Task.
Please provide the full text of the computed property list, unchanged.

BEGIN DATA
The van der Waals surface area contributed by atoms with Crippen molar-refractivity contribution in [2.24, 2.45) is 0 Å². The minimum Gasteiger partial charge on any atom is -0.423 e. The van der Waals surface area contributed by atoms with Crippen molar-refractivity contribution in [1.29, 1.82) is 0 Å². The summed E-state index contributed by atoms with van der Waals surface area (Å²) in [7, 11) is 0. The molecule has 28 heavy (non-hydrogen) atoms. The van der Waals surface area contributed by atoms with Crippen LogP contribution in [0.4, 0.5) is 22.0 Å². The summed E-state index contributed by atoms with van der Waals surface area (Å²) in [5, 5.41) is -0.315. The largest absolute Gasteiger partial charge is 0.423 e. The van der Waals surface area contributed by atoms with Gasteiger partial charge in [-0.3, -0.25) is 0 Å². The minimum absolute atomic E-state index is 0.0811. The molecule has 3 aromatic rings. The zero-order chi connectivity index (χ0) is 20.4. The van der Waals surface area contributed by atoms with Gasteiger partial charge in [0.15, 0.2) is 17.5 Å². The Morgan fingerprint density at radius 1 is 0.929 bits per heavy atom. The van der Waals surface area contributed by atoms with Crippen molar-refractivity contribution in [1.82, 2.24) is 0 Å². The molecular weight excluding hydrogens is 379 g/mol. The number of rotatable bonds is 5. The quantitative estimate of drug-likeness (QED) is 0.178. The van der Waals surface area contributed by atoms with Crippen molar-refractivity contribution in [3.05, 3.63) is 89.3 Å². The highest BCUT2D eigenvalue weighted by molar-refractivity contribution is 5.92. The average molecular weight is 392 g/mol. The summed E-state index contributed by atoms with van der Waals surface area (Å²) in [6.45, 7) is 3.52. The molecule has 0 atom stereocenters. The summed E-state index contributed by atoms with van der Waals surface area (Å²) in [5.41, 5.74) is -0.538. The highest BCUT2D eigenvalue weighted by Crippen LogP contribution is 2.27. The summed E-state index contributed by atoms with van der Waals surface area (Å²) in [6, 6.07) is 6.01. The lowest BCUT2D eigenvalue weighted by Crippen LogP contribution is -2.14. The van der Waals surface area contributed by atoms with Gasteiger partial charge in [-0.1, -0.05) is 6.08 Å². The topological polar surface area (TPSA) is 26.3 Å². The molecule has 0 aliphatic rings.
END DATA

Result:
The van der Waals surface area contributed by atoms with Crippen molar-refractivity contribution in [2.24, 2.45) is 0 Å². The minimum Gasteiger partial charge on any atom is -0.423 e. The van der Waals surface area contributed by atoms with Crippen molar-refractivity contribution in [1.29, 1.82) is 0 Å². The summed E-state index contributed by atoms with van der Waals surface area (Å²) in [7, 11) is 0. The molecule has 28 heavy (non-hydrogen) atoms. The van der Waals surface area contributed by atoms with Crippen LogP contribution in [0.4, 0.5) is 22.0 Å². The summed E-state index contributed by atoms with van der Waals surface area (Å²) in [5, 5.41) is -0.315. The largest absolute Gasteiger partial charge is 0.423 e. The van der Waals surface area contributed by atoms with Gasteiger partial charge in [-0.3, -0.25) is 0 Å². The minimum absolute atomic E-state index is 0.0811. The molecule has 3 aromatic rings. The zero-order chi connectivity index (χ0) is 20.4. The van der Waals surface area contributed by atoms with Gasteiger partial charge in [0.15, 0.2) is 17.5 Å². The Morgan fingerprint density at radius 1 is 0.929 bits per heavy atom. The van der Waals surface area contributed by atoms with Crippen molar-refractivity contribution in [1.82, 2.24) is 0 Å². The molecular weight excluding hydrogens is 379 g/mol. The number of rotatable bonds is 5. The quantitative estimate of drug-likeness (QED) is 0.178. The van der Waals surface area contributed by atoms with Crippen molar-refractivity contribution in [3.05, 3.63) is 89.3 Å². The highest BCUT2D eigenvalue weighted by molar-refractivity contribution is 5.92. The average molecular weight is 392 g/mol. The summed E-state index contributed by atoms with van der Waals surface area (Å²) in [6.45, 7) is 3.52. The molecule has 0 atom stereocenters. The summed E-state index contributed by atoms with van der Waals surface area (Å²) in [5.41, 5.74) is -0.538. The highest BCUT2D eigenvalue weighted by Crippen LogP contribution is 2.27. The summed E-state index contributed by atoms with van der Waals surface area (Å²) in [6, 6.07) is 6.01. The lowest BCUT2D eigenvalue weighted by Crippen LogP contribution is -2.14. The van der Waals surface area contributed by atoms with Gasteiger partial charge in [-0.1, -0.05) is 6.08 Å². The topological polar surface area (TPSA) is 26.3 Å². The molecule has 0 aliphatic rings.